Citation: Erikstad, K. E., T. K. Reiertsen, R. T. Barrett, F. Vikebø, and H. Sandvik (2013) Seabird–fish interactions: the fall and rise of a common guillemot Uria aalge population. Marine Ecology Progress Series, 475, 267–276; 481, 305 [erratum].

doi: 10.3354/meps10084 [what’s a doi?].

Key words: Barents Sea, Gadus morhua, numerical ocean model, population model, predator–prey interaction.

The article's Fig 4cAbstract: A major challenge in population ecology is the prediction of population responses to environmental variance. Food availability has long been hypothesized to play a major role in regulating seabird populations. In general, seabirds feed on small pelagic fish and/or young age classes of larger predatory fish. Here we used a logistic population model to predict the temporal variation in the population size of common guillemots Uria aalge in a colony in NE Norway (Hornøya) between 1987 and 2011 in relation to the variation in abundance (acoustic and trawl surveys) of important fish prey species in the Barents Sea. The fish species considered, all of which have been described in the diet of common guillemot chicks and adults on Hornøya, were capelin Mallotus villosus (all age classes), 1-group herring Clupea harengus and 0-group cod Gadus morhua. The guillemot population collapsed by more than 80% during the winter 1986/1987, when the abundance indices of all fish prey species were very low, but has since steadily increased. The annual variation in population growth rate after the population collapse could best be explained by the variation in abundance of 0-group cod (unlagged), and the 0-group cod and capelin 6 and 4 yr earlier, respectively (equalling the age of maturation of guillemots). We also present a numerical ocean model to identify mechanisms affecting spatio-temporal prey availability of 0-group cod around the colony during the breeding season. These results undermine earlier focus on the capelin stock as the main cause of the population crash in common guillemots.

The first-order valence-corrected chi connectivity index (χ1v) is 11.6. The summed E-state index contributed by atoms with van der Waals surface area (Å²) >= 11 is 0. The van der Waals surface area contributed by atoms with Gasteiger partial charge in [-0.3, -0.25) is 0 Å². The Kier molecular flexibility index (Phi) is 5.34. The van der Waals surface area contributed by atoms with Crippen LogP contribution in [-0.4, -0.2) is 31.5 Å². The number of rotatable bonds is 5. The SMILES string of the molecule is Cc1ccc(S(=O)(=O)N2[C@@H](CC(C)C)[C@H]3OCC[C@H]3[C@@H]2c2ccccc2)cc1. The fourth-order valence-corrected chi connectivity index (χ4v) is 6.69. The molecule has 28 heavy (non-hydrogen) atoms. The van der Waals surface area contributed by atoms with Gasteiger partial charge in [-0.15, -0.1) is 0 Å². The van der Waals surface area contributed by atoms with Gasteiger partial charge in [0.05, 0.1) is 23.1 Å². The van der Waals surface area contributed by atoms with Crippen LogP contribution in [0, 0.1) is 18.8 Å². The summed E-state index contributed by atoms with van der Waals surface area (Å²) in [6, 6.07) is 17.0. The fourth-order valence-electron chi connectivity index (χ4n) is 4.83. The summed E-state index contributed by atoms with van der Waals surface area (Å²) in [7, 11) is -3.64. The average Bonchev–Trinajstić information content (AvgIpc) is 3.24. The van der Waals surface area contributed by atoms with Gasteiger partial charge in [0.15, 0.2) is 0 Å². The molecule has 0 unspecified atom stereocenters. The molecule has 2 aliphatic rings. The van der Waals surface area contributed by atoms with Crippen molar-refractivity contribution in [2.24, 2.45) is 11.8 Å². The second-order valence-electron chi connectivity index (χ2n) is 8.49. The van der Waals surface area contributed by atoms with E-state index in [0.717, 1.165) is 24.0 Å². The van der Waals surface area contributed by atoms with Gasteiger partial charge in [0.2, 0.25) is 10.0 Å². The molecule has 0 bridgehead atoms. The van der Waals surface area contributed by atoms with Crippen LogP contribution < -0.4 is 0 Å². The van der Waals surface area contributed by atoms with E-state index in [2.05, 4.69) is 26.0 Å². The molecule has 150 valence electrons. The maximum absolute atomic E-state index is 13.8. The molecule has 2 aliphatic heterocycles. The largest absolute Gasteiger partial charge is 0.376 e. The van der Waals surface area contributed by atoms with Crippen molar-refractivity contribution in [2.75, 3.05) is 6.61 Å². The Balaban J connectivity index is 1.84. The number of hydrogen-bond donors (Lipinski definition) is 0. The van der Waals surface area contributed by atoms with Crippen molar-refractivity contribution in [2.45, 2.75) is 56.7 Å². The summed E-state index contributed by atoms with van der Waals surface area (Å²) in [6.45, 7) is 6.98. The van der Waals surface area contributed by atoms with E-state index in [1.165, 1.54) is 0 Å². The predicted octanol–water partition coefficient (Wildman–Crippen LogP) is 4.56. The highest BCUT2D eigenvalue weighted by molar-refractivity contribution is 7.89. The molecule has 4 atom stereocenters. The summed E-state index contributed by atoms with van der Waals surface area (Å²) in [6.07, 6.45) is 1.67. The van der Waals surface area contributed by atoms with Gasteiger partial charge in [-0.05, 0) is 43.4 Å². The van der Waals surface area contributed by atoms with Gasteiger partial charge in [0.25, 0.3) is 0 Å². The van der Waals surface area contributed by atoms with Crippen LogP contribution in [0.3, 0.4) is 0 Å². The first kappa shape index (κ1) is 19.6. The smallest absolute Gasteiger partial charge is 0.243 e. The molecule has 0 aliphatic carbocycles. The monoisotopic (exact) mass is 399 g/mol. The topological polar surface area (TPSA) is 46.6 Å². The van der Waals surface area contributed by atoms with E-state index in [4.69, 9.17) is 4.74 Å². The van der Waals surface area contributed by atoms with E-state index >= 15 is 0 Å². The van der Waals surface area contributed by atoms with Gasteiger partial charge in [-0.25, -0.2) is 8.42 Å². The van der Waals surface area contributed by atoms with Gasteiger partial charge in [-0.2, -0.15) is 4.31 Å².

Full text: © 2013 Inter-Research. If you accept (i) that further reproduction, and all further use other than for personal research, is subject to permission from the publisher (Inter-Research), and (ii) that printouts have to be made on recycled paper, you may download the article here (pdf, 0.9 MB).

Supplementary material: Supplements 1 and 2 are available here (pdf, 0.2 MB)

Erratum: Equation 1 has been rendered incorrectly in print (cf. the erratum).
The correct equation is:
Eqn 1


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